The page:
Tiwanaku colonization and the great reach west: Preliminary results of the Locumba Archaeological Survey 2015-2016
Locumba represents a key intermediate location for consideration of the timing and affiliation of Tiwanaku colonization of the Moquegua, Sama, Caplina and Azapa valleys. Models of Tiwanaku state colonization, diasporic enclaves, and a "daisy chain" of secondary and tertiary colonization from initial provinces in Moquegua are considered. Ongoing systematic regional survey in the 2015 and 2016 seasons of the Locumba Archaeological Project has defined 74 site sectors, including 16 sectors of Tiwanaku affiliation, in the Cinto and Salado tributaries (600 - 1000 masl). 2016 fieldwork delineated the three Tiwanaku residential sectors of the multicomponent site of Cerro San Antonio (L1 with systematic surface collection and test excavations. Excavations suggests a typical Tiwanaku V occupation with functional distinctions between sectors and one small ceremonial structure. Ceramics connect to other Tiwanaku V assemblages of the western valleys, with a majority presence resembling Moquegua’s Chen Chen style, along with local and other Tiwanaku regional variants (Tumilaca, Cabuza). Comparison suggests contemporaneity and a degree of social relationship with the Moquegua colony, leaving open the possibility of the daisy chain model. However, differences in motif distribution also suggest independent social, stylistic and exchange ties to both the altiplano and the Norte Grande.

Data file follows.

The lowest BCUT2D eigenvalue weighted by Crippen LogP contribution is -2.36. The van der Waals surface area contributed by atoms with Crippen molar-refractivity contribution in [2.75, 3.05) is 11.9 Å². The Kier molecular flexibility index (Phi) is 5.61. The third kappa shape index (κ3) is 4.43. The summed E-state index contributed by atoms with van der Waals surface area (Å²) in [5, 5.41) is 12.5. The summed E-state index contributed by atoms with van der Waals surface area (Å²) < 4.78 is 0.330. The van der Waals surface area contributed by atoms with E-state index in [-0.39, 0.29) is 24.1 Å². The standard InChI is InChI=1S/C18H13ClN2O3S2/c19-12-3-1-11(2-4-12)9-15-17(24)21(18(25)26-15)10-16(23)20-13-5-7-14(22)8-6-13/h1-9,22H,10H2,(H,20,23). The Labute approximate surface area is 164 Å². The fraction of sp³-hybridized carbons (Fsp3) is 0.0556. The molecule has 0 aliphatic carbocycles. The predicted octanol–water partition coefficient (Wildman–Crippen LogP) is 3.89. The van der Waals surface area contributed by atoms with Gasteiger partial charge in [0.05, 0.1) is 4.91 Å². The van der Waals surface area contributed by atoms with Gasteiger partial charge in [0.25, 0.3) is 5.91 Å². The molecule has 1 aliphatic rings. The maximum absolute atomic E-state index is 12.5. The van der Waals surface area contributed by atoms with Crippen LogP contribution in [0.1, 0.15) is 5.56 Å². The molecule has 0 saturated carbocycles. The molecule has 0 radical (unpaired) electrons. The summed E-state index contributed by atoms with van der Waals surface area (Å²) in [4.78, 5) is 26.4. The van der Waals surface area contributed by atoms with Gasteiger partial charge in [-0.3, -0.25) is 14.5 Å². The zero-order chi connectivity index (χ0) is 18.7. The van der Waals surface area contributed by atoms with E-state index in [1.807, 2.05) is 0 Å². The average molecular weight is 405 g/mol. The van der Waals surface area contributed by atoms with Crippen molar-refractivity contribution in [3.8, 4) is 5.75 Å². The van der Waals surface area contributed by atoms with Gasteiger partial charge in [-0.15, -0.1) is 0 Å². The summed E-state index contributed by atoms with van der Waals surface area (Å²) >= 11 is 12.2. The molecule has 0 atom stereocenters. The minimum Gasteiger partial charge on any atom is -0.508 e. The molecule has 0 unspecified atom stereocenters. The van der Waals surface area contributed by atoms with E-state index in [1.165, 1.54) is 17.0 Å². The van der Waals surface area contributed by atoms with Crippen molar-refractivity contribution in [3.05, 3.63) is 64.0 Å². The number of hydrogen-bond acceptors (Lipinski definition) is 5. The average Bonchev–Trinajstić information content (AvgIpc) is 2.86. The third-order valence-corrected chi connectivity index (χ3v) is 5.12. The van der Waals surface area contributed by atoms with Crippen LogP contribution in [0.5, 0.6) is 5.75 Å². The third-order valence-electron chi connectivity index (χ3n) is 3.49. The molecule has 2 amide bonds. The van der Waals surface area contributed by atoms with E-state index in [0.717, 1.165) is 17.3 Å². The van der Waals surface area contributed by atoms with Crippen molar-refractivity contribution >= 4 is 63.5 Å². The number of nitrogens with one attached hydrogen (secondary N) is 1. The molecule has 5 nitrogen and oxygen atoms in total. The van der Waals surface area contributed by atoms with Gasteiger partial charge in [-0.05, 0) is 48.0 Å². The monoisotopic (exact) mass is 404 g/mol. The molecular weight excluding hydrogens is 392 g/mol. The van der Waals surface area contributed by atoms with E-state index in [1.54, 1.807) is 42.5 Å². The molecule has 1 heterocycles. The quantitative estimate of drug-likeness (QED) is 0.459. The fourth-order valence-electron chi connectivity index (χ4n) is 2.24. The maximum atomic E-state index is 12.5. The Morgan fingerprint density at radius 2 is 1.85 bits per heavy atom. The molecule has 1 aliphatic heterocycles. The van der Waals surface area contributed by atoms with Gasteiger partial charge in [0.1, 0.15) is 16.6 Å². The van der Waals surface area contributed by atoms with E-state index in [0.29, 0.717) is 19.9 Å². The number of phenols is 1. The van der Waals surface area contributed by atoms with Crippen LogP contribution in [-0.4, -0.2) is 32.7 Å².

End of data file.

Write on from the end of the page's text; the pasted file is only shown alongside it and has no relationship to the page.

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Tiwanaku colonization and the great reach west: Preliminary results of the Locumba Archaeological Survey 2015-2016. Paul Goldstein, Matt Sitek. Presented at The 81st Annual Meeting of the Society for American Archaeology, Vancouver, British Columbia. 2017 ( tDAR id: 431739)
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min long: -93.691; min lat: -56.945 ; max long: -31.113; max lat: 18.48 ;
Abstract Id(s): 17264